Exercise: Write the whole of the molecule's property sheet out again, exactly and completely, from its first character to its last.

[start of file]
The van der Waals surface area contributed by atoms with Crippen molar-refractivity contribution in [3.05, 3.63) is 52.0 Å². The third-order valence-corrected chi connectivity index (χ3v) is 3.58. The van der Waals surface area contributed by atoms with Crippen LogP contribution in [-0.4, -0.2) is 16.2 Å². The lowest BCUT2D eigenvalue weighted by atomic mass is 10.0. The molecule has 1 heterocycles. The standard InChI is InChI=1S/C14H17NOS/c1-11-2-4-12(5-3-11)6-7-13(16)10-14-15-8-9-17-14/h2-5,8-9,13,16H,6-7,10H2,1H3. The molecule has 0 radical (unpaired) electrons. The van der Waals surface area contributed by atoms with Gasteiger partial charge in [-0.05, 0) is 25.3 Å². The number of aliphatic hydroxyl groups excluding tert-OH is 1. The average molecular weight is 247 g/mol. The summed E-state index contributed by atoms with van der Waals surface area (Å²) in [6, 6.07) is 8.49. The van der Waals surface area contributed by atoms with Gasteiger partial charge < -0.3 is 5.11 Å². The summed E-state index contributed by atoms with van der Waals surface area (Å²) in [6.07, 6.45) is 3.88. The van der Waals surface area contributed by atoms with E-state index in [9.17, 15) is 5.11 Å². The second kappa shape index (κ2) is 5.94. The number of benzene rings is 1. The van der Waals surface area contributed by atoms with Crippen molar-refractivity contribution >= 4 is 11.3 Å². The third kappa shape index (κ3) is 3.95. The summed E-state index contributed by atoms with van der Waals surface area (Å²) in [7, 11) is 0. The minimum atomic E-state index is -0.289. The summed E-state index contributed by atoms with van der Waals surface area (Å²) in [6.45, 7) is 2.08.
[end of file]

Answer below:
The van der Waals surface area contributed by atoms with Crippen molar-refractivity contribution in [3.05, 3.63) is 52.0 Å². The third-order valence-corrected chi connectivity index (χ3v) is 3.58. The van der Waals surface area contributed by atoms with Crippen LogP contribution in [-0.4, -0.2) is 16.2 Å². The lowest BCUT2D eigenvalue weighted by atomic mass is 10.0. The molecule has 1 heterocycles. The standard InChI is InChI=1S/C14H17NOS/c1-11-2-4-12(5-3-11)6-7-13(16)10-14-15-8-9-17-14/h2-5,8-9,13,16H,6-7,10H2,1H3. The molecule has 0 radical (unpaired) electrons. The van der Waals surface area contributed by atoms with Gasteiger partial charge in [-0.05, 0) is 25.3 Å². The number of aliphatic hydroxyl groups excluding tert-OH is 1. The average molecular weight is 247 g/mol. The summed E-state index contributed by atoms with van der Waals surface area (Å²) in [6, 6.07) is 8.49. The van der Waals surface area contributed by atoms with Gasteiger partial charge < -0.3 is 5.11 Å². The summed E-state index contributed by atoms with van der Waals surface area (Å²) in [6.07, 6.45) is 3.88. The van der Waals surface area contributed by atoms with E-state index in [9.17, 15) is 5.11 Å². The second kappa shape index (κ2) is 5.94. The number of benzene rings is 1. The van der Waals surface area contributed by atoms with Crippen molar-refractivity contribution >= 4 is 11.3 Å². The third kappa shape index (κ3) is 3.95. The summed E-state index contributed by atoms with van der Waals surface area (Å²) in [7, 11) is 0. The minimum atomic E-state index is -0.289. The summed E-state index contributed by atoms with van der Waals surface area (Å²) in [6.45, 7) is 2.08.